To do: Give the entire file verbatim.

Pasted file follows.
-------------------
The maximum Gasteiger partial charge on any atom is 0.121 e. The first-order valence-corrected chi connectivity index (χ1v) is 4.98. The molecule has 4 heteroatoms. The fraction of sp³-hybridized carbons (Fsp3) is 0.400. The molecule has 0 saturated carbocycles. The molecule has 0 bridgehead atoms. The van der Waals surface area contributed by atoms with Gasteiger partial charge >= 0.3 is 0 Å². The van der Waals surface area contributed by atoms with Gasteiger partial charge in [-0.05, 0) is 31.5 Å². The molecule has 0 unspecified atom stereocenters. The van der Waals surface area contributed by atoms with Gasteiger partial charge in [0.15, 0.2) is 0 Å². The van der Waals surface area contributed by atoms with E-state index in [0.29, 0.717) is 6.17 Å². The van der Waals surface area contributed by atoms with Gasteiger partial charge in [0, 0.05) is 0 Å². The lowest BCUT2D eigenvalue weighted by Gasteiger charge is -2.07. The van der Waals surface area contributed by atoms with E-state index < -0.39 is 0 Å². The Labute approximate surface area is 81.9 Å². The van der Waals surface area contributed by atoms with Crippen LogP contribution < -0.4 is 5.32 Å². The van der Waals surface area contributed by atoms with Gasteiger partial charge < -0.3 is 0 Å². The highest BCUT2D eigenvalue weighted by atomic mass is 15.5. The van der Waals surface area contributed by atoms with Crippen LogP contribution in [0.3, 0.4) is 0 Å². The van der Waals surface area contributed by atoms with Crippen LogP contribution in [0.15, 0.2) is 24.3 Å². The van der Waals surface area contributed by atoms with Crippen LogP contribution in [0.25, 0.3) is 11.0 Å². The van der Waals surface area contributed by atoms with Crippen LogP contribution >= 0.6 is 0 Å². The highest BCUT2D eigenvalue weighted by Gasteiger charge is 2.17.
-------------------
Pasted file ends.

The maximum Gasteiger partial charge on any atom is 0.121 e. The first-order valence-corrected chi connectivity index (χ1v) is 4.98. The molecule has 4 heteroatoms. The fraction of sp³-hybridized carbons (Fsp3) is 0.400. The molecule has 0 saturated carbocycles. The molecule has 0 bridgehead atoms. The van der Waals surface area contributed by atoms with Gasteiger partial charge >= 0.3 is 0 Å². The van der Waals surface area contributed by atoms with Gasteiger partial charge in [-0.05, 0) is 31.5 Å². The molecule has 0 unspecified atom stereocenters. The van der Waals surface area contributed by atoms with Gasteiger partial charge in [0.15, 0.2) is 0 Å². The van der Waals surface area contributed by atoms with E-state index in [0.29, 0.717) is 6.17 Å². The van der Waals surface area contributed by atoms with Gasteiger partial charge in [0, 0.05) is 0 Å². The lowest BCUT2D eigenvalue weighted by Gasteiger charge is -2.07. The van der Waals surface area contributed by atoms with E-state index < -0.39 is 0 Å². The Labute approximate surface area is 81.9 Å². The van der Waals surface area contributed by atoms with Crippen LogP contribution < -0.4 is 5.32 Å². The van der Waals surface area contributed by atoms with Gasteiger partial charge < -0.3 is 0 Å². The highest BCUT2D eigenvalue weighted by atomic mass is 15.5. The van der Waals surface area contributed by atoms with Crippen LogP contribution in [0.3, 0.4) is 0 Å². The van der Waals surface area contributed by atoms with Crippen LogP contribution in [0.15, 0.2) is 24.3 Å². The van der Waals surface area contributed by atoms with Crippen LogP contribution in [0.25, 0.3) is 11.0 Å². The van der Waals surface area contributed by atoms with Crippen LogP contribution >= 0.6 is 0 Å². The highest BCUT2D eigenvalue weighted by Gasteiger charge is 2.17.